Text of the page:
[whatwg] <input type="search">

Matthew Paul Thomas mpt at myrealbox.com
Thu May 17 23:53:09 PDT 2007

On May 18, 2007, at 12:43 PM, Lachlan Hunt wrote:
> ...
> * class="search"
> The aim of this one was to be able to indicate the form specifically 
> used for searching. This would then allow UAs, especially assistive 
> technology, to implement keyboard shortcuts or other mechanisms for 
> taking the user directly to the search form.  role="search" is 
> provided by the role attribute spec for a similar purpose, and Safari 
> also has <input type="search">.  I would prefer the new input type 
> because it also has direct benefits for regular users, not just those 
> with assistive technology.
> ...

I agree, why not add <input type="search">? The use cases are:
*   Better accessibility, as described above by Lachlan.
*   People often scan Web pages looking for "the little box where I can
     type". <http://www.useit.com/alertbox/20010513.html> If site search
     fields were visibly different from other text fields, and different
     *in a consistent way across sites*, that would make people faster at
     using those sites.

There are also ill effects from it *not* being standardized. Web 
authors often use brittle CSS in an attempt to emulate the Mac OS X or 
Windows Vista search field look.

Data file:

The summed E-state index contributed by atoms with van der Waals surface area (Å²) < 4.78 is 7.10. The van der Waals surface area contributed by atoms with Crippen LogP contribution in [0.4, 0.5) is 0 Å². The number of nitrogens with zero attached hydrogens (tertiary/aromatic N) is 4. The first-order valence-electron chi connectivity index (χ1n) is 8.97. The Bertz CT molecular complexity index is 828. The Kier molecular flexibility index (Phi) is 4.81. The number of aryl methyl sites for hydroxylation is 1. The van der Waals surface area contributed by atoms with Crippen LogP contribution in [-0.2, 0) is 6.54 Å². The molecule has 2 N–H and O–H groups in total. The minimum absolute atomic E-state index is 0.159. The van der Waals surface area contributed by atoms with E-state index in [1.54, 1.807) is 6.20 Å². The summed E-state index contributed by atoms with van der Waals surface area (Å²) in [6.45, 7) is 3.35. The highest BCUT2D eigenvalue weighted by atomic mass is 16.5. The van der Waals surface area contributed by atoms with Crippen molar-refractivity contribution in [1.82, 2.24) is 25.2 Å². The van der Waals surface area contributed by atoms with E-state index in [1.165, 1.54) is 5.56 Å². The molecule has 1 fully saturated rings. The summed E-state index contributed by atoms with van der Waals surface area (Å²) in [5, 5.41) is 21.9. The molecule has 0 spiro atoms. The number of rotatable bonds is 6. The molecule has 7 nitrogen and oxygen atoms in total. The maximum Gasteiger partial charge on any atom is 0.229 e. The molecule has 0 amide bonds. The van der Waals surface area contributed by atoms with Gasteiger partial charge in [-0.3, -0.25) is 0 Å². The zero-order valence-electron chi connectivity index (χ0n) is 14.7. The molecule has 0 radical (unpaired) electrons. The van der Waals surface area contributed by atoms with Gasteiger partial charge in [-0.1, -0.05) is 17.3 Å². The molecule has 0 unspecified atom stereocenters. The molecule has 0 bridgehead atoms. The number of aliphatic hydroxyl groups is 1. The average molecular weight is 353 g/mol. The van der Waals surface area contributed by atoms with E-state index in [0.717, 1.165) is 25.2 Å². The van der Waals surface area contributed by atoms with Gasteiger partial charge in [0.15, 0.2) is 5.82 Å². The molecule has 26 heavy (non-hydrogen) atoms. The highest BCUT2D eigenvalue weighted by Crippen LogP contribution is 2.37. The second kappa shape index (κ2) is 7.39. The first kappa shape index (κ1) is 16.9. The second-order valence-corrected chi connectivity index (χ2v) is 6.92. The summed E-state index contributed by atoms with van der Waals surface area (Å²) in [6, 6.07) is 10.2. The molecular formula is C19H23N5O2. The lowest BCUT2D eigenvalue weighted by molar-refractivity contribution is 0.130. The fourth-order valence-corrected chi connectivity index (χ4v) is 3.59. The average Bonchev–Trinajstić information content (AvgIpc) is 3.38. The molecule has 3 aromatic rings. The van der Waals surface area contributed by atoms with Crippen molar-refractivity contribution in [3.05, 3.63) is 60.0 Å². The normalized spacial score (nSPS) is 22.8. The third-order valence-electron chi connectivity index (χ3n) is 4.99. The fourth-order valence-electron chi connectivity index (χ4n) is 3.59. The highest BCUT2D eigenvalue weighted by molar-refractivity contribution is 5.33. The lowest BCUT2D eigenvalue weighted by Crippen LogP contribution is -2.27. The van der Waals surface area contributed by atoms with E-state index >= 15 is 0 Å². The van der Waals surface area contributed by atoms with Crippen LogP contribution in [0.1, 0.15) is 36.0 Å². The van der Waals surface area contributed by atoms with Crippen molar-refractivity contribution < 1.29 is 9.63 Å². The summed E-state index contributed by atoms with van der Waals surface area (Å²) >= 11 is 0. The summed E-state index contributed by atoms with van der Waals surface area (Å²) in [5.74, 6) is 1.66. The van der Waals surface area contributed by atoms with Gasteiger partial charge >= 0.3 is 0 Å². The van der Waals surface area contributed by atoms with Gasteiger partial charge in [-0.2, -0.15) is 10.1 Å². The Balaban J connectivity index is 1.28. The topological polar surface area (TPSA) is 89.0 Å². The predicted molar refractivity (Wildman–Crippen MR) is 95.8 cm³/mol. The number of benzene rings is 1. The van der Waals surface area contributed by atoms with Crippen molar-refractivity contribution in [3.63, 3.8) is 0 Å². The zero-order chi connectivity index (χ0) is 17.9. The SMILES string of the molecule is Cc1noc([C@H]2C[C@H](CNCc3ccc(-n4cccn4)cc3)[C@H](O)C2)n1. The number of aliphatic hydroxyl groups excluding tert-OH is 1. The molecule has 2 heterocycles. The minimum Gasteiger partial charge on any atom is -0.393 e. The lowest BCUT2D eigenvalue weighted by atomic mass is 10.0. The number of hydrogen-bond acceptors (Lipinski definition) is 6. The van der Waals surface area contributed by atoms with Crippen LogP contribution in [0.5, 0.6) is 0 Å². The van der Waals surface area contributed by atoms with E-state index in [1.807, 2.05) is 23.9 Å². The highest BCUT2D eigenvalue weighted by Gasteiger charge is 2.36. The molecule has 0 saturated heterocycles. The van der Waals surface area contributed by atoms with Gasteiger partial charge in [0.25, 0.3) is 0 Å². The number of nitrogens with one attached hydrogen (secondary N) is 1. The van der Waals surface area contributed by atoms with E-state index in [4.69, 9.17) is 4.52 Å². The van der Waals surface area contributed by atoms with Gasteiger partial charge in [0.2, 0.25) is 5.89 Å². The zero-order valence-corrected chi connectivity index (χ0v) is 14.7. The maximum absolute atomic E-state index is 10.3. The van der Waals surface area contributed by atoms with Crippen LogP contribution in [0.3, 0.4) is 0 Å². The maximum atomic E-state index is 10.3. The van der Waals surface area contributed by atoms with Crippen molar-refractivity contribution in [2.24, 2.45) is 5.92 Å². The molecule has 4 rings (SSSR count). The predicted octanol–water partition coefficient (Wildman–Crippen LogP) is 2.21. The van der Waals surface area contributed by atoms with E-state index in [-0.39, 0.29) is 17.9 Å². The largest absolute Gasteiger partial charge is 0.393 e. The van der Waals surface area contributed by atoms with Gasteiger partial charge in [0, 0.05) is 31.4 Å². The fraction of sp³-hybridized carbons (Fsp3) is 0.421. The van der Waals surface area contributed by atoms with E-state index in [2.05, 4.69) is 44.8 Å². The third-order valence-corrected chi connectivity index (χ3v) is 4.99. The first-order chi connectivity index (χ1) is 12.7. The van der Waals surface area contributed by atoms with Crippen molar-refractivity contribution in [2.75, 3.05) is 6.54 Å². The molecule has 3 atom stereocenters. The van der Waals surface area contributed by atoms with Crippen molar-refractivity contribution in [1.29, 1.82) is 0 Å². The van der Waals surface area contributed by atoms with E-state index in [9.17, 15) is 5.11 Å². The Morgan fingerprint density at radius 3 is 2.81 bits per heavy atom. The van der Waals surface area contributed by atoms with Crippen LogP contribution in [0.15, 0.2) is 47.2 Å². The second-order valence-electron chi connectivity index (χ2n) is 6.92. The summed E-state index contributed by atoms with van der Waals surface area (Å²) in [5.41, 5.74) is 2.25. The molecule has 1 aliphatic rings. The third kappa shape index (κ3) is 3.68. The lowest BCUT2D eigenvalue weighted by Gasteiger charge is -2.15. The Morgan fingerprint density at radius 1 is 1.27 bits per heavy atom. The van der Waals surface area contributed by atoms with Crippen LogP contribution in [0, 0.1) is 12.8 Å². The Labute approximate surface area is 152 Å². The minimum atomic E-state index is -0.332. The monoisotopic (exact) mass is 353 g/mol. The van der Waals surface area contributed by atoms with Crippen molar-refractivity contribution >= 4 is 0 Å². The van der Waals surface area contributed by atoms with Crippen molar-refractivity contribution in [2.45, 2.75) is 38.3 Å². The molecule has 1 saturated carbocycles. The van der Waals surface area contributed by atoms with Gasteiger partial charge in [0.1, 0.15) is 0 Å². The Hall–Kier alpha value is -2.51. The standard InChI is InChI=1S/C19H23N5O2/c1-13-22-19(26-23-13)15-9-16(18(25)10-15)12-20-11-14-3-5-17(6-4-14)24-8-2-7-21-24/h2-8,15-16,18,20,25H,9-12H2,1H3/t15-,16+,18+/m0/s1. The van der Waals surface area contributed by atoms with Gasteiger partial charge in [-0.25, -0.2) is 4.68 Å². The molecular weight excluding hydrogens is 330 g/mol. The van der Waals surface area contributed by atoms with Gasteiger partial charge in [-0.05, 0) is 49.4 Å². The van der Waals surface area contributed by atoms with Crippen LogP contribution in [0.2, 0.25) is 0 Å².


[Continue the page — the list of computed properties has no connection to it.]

<http://urlx.org/search.live.com/f3835> (see the top of the page)
They're brittle in the sense that they have cosmetic differences from 
the native controls, they sometimes rely on JavaScript, they fall apart 
when the page is zoomed, and/or they don't zoom at all. (Safari's 
implementation in 1.3/2.0 also doesn't zoom, but that could be fixed 
much more easily in WebKit -- if it hasn't been already -- than in a 
CSS+PNG+JS imitation.)

I can think of one potential problem, that being Web authors trying to 
use <input type="search"> for fields that aren't search fields because 
they think it looks cool (and because they don't use assistive aids 
themselves, so they don't realize the silliness). That problem would be 
inversely proportional to how much browsers made the field behave 
unalterably like a search field.

> * class="error"
> The original idea for this was for indicating error messages, 
> particularly related form fields.  The problem is that screen readers, 
> when in forms mode, only read the content of form control labels, 
> which has resulted in authors having to write any error messages 
> within labels, which is kind of a hack.  Labels and error messages 
> should be able to be separated and providing a way to specifically 
> indicate them would allow screen readers to indicate their presence to 
> the user and read it on request.
> ...

Maybe that should be addressed (in Web Forms 3?) with a specific <error 
for=...> element.

Matthew Paul Thomas

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